The PPF’s Seven Principles
The Pension Protection Fund (PPF) is the so-called pensions lifeboat, picking up the liabilities of Defined Benefit (DB) pension schemes attached to employers entering into insolvency processes and certain restructurings.
In order to reduce the financial burden of such insolvencies on surviving levy-paying employers, the PPF has needed to be innovative in its approach, to focus on recovering as much value as it can in these scenarios.
Enter the PPF’s restructuring and rescue offering, where in certain circumstances it is not viable for the corporate to continue with the DB pension scheme. In those situations, a Company Voluntary Arrangements (CVA) or a Regulated Apportionment Arrangement (RAA) can be used to decouple the DB pension scheme from the corporate entity.
In some CVAs and RAAs, the PPF will take over a failing employer’s DB pension scheme to enable the business to continue to trade.
How can you be sure that an employer isn’t simply discarding their pension obligations at the expense of other levy-paying sponsors?
The PPF applies the following Seven Principles or ‘tests’ to DB pension scheme restructurings to determine whether to support them:
- The Gateway test, is the insolvency of the employer inevitable
- Insolvency benchmark, will the pension scheme receive more money or assets than in an insolvency
- Equitable treatment, will the outcome for pension scheme be equitable compared to other creditors and stakeholders
- Anti-embarrassment equity protection, 33%+ of the equity (or not less than 10%, if future stakeholders are unconnected) in the restructured company to go to the pension scheme/PPF
- Moral hazard claims, the pension scheme would not be better off if TPR used its moral hazard powers
- Reasonable prospect of success, the proposals are realistic and reasonably expected to succeed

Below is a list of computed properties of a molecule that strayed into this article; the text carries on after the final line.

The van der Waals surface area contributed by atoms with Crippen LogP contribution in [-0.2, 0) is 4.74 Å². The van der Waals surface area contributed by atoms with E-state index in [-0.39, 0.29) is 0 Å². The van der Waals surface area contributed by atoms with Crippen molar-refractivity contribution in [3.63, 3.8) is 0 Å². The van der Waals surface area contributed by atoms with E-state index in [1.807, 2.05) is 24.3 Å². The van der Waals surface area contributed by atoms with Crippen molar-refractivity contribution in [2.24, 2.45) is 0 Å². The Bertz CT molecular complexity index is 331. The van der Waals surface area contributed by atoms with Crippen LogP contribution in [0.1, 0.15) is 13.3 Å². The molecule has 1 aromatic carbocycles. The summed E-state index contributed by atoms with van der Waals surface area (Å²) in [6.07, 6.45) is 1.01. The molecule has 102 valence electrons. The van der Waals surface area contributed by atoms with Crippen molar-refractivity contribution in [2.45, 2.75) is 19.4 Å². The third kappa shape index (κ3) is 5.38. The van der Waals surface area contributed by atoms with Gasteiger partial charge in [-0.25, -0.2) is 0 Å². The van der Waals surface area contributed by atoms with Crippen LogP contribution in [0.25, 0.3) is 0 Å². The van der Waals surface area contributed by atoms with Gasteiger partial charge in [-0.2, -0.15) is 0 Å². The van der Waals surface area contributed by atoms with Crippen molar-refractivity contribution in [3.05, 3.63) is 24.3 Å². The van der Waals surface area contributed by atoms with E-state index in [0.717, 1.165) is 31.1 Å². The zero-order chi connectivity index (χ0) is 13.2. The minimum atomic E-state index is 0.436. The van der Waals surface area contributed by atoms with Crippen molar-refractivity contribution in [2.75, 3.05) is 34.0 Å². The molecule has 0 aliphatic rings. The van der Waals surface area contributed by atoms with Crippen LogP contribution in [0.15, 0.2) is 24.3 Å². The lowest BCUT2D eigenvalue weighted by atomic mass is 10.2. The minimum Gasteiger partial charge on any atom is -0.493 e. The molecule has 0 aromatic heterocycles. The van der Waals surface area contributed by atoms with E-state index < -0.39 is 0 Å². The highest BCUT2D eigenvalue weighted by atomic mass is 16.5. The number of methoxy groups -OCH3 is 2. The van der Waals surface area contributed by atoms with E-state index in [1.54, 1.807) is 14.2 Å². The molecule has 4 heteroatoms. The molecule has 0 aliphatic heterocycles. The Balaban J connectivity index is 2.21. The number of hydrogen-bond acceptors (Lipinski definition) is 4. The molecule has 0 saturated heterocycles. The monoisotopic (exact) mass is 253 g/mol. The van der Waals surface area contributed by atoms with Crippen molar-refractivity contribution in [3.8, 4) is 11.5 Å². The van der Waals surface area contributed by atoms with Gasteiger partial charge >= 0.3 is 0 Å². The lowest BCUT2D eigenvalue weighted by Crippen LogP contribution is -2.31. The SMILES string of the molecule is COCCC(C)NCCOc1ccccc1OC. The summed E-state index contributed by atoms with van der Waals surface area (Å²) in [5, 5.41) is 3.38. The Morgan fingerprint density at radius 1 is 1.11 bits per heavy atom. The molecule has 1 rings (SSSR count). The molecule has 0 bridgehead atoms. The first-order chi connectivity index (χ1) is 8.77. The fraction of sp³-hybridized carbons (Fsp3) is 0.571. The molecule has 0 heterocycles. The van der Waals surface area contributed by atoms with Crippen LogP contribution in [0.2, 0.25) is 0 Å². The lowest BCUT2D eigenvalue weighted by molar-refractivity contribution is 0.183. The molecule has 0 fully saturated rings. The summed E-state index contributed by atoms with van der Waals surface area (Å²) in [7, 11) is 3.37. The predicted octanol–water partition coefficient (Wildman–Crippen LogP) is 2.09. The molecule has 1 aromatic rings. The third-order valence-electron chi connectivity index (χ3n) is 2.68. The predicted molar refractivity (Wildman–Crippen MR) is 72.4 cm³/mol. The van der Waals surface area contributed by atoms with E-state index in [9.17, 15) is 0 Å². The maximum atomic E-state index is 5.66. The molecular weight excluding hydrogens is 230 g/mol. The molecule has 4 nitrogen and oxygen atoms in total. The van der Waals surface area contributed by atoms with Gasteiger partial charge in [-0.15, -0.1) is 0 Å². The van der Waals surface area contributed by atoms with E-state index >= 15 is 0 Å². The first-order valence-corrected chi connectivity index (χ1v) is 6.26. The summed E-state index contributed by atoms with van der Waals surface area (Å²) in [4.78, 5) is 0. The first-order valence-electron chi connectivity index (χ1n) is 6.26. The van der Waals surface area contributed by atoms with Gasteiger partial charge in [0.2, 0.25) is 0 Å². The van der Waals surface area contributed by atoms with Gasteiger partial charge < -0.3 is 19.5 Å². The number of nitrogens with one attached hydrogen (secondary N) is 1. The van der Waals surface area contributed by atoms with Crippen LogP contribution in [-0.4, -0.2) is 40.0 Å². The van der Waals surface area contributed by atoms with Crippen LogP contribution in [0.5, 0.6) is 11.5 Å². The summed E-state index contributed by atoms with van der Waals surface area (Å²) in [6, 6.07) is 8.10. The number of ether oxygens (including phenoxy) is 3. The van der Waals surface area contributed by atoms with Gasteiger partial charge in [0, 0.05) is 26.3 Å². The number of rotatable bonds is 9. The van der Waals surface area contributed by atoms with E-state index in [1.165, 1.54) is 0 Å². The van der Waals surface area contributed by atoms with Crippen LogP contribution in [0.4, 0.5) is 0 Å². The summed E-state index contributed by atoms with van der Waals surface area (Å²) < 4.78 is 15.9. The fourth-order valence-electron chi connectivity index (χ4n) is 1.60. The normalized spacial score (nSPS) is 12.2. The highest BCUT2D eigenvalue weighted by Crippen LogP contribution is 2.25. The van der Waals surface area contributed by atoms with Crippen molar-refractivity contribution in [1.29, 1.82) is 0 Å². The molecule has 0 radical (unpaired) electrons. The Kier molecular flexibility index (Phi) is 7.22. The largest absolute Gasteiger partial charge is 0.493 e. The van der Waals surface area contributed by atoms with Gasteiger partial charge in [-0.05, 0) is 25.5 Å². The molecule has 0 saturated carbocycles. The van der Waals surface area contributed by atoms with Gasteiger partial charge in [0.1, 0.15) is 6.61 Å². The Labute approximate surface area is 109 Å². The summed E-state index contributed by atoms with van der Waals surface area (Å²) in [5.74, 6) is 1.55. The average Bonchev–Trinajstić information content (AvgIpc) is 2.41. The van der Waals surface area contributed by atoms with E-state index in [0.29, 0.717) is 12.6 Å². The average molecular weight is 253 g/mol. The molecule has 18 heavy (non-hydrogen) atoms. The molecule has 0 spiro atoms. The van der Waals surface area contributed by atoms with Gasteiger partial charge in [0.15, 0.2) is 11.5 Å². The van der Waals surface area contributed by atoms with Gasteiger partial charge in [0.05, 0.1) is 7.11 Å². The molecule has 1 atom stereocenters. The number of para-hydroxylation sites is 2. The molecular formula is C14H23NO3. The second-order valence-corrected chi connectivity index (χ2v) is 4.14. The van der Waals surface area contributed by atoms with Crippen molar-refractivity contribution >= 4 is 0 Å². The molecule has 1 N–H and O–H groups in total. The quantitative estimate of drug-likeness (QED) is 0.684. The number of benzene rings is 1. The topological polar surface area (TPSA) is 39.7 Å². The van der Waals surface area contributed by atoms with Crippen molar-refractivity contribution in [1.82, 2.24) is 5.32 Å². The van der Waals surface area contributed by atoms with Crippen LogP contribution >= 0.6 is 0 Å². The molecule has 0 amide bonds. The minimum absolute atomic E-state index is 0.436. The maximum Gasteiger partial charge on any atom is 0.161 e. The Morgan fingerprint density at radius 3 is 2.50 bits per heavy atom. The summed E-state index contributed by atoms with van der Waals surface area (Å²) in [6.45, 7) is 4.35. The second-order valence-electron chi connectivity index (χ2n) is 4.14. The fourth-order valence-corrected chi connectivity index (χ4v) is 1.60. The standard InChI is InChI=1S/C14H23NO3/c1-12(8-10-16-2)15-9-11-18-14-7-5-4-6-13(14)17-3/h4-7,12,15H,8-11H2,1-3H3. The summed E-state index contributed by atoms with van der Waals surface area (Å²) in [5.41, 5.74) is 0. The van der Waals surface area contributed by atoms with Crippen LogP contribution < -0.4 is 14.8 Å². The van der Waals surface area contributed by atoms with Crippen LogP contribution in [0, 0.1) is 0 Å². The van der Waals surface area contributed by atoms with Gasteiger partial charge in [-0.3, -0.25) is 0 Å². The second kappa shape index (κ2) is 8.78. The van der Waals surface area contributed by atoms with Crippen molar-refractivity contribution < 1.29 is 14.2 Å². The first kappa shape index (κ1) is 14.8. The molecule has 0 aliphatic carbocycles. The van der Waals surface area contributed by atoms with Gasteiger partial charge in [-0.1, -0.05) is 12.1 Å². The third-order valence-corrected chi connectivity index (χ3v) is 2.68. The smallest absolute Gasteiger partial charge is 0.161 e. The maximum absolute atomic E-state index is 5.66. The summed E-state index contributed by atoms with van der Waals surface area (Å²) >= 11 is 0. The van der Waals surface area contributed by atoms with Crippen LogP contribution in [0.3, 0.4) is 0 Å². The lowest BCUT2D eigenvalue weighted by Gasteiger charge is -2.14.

- Restructuring costs, of the PPF and the trustees are paid by the party seeking the restructuring.
In an effort to discourage dishonest behaviour, the PPF’s overriding message before agreeing to a restructuring of this nature is for the employer to demonstrate that their DB pension scheme will not be worse off as a consequence.
Are these principles applied appropriately in practice? Do they provide a sufficient deterrent to less scrupulous employers? Are the pension schemes really better off?
Since 2009 there have been circa 30 RAAs. There will always be examples where these restructurings have not gone to plan and the corporate has benefitted more than the members of the scheme, but in general, restructurings via a CVA or RAA can result in a better outcome to members than an insolvency.
The most recent update to the Seven Principles was published in January 2019. There is now a heavier emphasis on the 33%+ of equity sought for the DB pension scheme and on the PPF finding the proposal realistic and reasonable: the PPF is aiming to maximise its returns where a business does succeed post-CVA or RAA, as well as ensure that the business plan will hold out. It is clear the PPF is regularly reassessing and amending its approach as necessary to maximise the benefit to levy-paying employers and their DB pension schemes.
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